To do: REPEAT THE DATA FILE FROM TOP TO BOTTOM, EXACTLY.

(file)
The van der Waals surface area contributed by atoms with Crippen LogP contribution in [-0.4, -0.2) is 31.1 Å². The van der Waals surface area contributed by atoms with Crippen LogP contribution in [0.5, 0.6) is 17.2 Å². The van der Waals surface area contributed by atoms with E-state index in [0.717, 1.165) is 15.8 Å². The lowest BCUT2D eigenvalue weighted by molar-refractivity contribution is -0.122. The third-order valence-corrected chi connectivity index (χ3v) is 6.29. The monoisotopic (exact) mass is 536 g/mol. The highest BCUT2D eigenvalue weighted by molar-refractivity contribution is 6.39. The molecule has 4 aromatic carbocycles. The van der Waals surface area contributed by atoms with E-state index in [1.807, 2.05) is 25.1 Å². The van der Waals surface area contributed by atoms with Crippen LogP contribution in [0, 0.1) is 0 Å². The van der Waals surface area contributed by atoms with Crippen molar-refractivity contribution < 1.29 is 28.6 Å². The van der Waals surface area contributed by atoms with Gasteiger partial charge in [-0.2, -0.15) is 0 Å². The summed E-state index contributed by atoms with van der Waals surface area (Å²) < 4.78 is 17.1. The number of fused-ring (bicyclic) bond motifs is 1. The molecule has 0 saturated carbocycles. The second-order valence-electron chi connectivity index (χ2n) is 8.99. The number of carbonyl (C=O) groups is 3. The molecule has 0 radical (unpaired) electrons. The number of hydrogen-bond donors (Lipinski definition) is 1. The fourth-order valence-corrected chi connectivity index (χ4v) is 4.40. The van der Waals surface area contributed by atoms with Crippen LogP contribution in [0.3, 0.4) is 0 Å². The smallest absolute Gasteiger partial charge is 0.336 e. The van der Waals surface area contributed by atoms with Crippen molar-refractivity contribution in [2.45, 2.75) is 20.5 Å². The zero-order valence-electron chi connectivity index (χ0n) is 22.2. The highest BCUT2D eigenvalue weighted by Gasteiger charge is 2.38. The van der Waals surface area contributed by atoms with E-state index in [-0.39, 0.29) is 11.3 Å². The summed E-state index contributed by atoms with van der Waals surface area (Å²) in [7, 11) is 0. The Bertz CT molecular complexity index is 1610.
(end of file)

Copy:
The van der Waals surface area contributed by atoms with Crippen LogP contribution in [-0.4, -0.2) is 31.1 Å². The van der Waals surface area contributed by atoms with Crippen LogP contribution in [0.5, 0.6) is 17.2 Å². The van der Waals surface area contributed by atoms with E-state index in [0.717, 1.165) is 15.8 Å². The lowest BCUT2D eigenvalue weighted by molar-refractivity contribution is -0.122. The third-order valence-corrected chi connectivity index (χ3v) is 6.29. The monoisotopic (exact) mass is 536 g/mol. The highest BCUT2D eigenvalue weighted by molar-refractivity contribution is 6.39. The molecule has 4 aromatic carbocycles. The van der Waals surface area contributed by atoms with E-state index in [1.807, 2.05) is 25.1 Å². The van der Waals surface area contributed by atoms with Crippen LogP contribution in [0, 0.1) is 0 Å². The van der Waals surface area contributed by atoms with Crippen molar-refractivity contribution < 1.29 is 28.6 Å². The van der Waals surface area contributed by atoms with Gasteiger partial charge in [-0.2, -0.15) is 0 Å². The summed E-state index contributed by atoms with van der Waals surface area (Å²) < 4.78 is 17.1. The number of fused-ring (bicyclic) bond motifs is 1. The molecule has 0 saturated carbocycles. The second-order valence-electron chi connectivity index (χ2n) is 8.99. The number of carbonyl (C=O) groups is 3. The molecule has 0 radical (unpaired) electrons. The number of hydrogen-bond donors (Lipinski definition) is 1. The fourth-order valence-corrected chi connectivity index (χ4v) is 4.40. The van der Waals surface area contributed by atoms with Crippen LogP contribution in [0.3, 0.4) is 0 Å². The smallest absolute Gasteiger partial charge is 0.336 e. The van der Waals surface area contributed by atoms with Crippen molar-refractivity contribution in [2.45, 2.75) is 20.5 Å². The zero-order valence-electron chi connectivity index (χ0n) is 22.2. The highest BCUT2D eigenvalue weighted by Gasteiger charge is 2.38. The van der Waals surface area contributed by atoms with E-state index in [-0.39, 0.29) is 11.3 Å². The summed E-state index contributed by atoms with van der Waals surface area (Å²) in [7, 11) is 0. The Bertz CT molecular complexity index is 1610.